The Home Secretary of the United Kingdom announced plans to implement a lifetime ban on allowing convicted sex offenders to change their name and gender. Suella Braverman, a member of Britain’s Conservative Party, hopes to close a loophole that has enabled criminals to avoid registering as sex offenders.
According to The Times, Braverman announced the new legislation at the Conservative Party conference in Manchester today, explaining in her speech that any individual guilty of committing a sexual offense would face charges if caught trying to change their identity.
In addition, the new law aims to exploit some existing loopholes before the legislation is officially introduced, including allowing criminals to change their names before a verdict is reached or changing their names before a trial to avoid registering as a sex offender afterwards.
As a result, the government will be collaborating with multiple public agencies to catch suspicious people who “register with government agencies that have no previous record of them.”
Member of Parliament for the Labour Party, Sarah Champion, suggested placing a marker on the Driver and Vehicle Licensing Agency and HM Passport Office records of all sex offenders, raising “an alert whenever an application for a name change comes through.”
Under the current requirement, sex offenders must alert law enforcement “within three days of changing their name.”
Although failing to inform the police is considered a criminal offense, in the past several years, thousands of convicted sex offenders have changed their names and genders without notice.
Between 2019 and 2022, nearly 12000 criminals were prosecuted for failing to notify authorities about updating their identities. Among them were child rapists, who have exploited existing identification laws to gain access to children.
In 2020, it was announced that at least 900 sex offenders had “disappeared from the police radar” after simply changing their identification without self-declaring that information to authorities.
Women’s rights activists have already raised concerns about the ease with which male sex offenders can self-identify as a woman, and several recent cases have put the issue at the forefront of the gender ideology debate in the UK.
According to the most recent data made available by Keep Prisons Single Sex UK, 49% of male prisoners in England who identify as transgender have at least one conviction for a sexual offense.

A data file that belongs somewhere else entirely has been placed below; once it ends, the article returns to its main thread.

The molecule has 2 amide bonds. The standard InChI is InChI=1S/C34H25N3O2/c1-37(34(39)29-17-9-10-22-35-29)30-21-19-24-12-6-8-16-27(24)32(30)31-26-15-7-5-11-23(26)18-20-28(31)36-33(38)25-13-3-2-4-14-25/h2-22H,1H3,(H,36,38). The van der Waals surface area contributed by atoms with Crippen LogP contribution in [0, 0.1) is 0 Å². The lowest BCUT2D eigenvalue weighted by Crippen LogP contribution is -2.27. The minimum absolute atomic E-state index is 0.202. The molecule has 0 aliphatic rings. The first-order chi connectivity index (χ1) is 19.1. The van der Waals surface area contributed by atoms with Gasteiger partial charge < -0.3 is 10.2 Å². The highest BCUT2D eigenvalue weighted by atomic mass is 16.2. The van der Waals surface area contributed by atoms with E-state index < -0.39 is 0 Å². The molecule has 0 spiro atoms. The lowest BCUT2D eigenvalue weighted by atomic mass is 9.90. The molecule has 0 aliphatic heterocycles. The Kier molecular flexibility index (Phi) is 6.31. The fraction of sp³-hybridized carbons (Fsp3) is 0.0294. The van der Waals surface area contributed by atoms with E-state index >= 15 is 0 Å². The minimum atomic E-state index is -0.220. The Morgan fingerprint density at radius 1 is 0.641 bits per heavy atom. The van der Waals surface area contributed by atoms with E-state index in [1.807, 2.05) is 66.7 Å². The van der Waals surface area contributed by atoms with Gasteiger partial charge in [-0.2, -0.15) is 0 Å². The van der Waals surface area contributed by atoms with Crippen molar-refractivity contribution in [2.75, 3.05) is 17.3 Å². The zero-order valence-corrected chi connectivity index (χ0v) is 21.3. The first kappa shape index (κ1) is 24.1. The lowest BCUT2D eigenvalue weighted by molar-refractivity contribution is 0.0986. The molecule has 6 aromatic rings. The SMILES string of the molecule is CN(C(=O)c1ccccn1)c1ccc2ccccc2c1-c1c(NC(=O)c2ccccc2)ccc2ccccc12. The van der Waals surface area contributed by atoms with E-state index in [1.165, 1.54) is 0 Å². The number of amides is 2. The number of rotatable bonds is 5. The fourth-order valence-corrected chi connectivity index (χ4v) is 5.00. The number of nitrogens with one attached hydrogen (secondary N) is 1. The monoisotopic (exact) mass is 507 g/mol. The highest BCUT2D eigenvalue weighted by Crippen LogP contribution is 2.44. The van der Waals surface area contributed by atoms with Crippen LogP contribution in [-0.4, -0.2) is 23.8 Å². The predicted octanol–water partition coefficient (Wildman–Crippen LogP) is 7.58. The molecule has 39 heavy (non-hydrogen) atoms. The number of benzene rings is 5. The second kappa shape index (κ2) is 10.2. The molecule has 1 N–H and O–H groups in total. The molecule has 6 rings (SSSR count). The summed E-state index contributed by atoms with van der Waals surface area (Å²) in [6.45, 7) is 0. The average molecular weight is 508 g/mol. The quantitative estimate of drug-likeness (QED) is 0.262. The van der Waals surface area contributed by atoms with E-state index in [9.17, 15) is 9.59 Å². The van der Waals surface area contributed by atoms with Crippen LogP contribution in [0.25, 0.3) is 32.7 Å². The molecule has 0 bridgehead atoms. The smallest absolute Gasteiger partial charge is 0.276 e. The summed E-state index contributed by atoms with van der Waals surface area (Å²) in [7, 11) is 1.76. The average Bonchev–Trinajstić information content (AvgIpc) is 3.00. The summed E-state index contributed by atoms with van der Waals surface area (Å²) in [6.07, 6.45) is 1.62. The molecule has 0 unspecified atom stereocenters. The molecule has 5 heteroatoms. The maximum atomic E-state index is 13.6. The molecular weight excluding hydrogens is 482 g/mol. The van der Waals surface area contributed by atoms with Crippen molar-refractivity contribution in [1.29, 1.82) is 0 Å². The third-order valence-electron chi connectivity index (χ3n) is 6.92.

In recent years, there here have been multiple reports of many rapists and pedophiles changing their identification during their trials, after sentencing, or just prior to being released from prison.
Earlier this year, a woman who endured years of sexual abuse at the hands of her pedophile father revealed that he had begun identifying as transgender and had adopted a new name while in prison, and was set to be released “as a woman.”
Ceri-Lee Galvin, 24, was sexually abused for nine years beginning from the age of eight by Clive Bundy. In 2016, Bundy was sentenced to 15 years in prison for his crimes, which included recording the assaults and sharing them online with other pedophiles. Two years ago, Galvin learned her father had transitioned to a “woman” while in prison, and was using the name Claire Fox.
Galvin was told by a victim liaison officer that the only reason she had been made aware of the change is because her father had asked her to be informed, but that she would have otherwise been prevented from knowing.
News of Braverman’s proposed ban has been met with widespread praise. Emily Konstantas, chief executive of the Safeguarding Alliance, described the announcement as a monumental victory.
“No longer will the rights of a sex offender be given priority over the protection of society’s most vulnerable,” said Konstantas. “This change could not have come quick enough and is the biggest change to safeguarding legislation to date. We would like to thank everyone who has supported the Safeguarding Alliance and Della’s Law over the years.”
Notably, the legislation, which has amassed cross-party support, is called Della’s Law, named after child sex abuse survivor Della Wright who “waived her right to anonymity to share her story” after living with a known sex offender when she was seven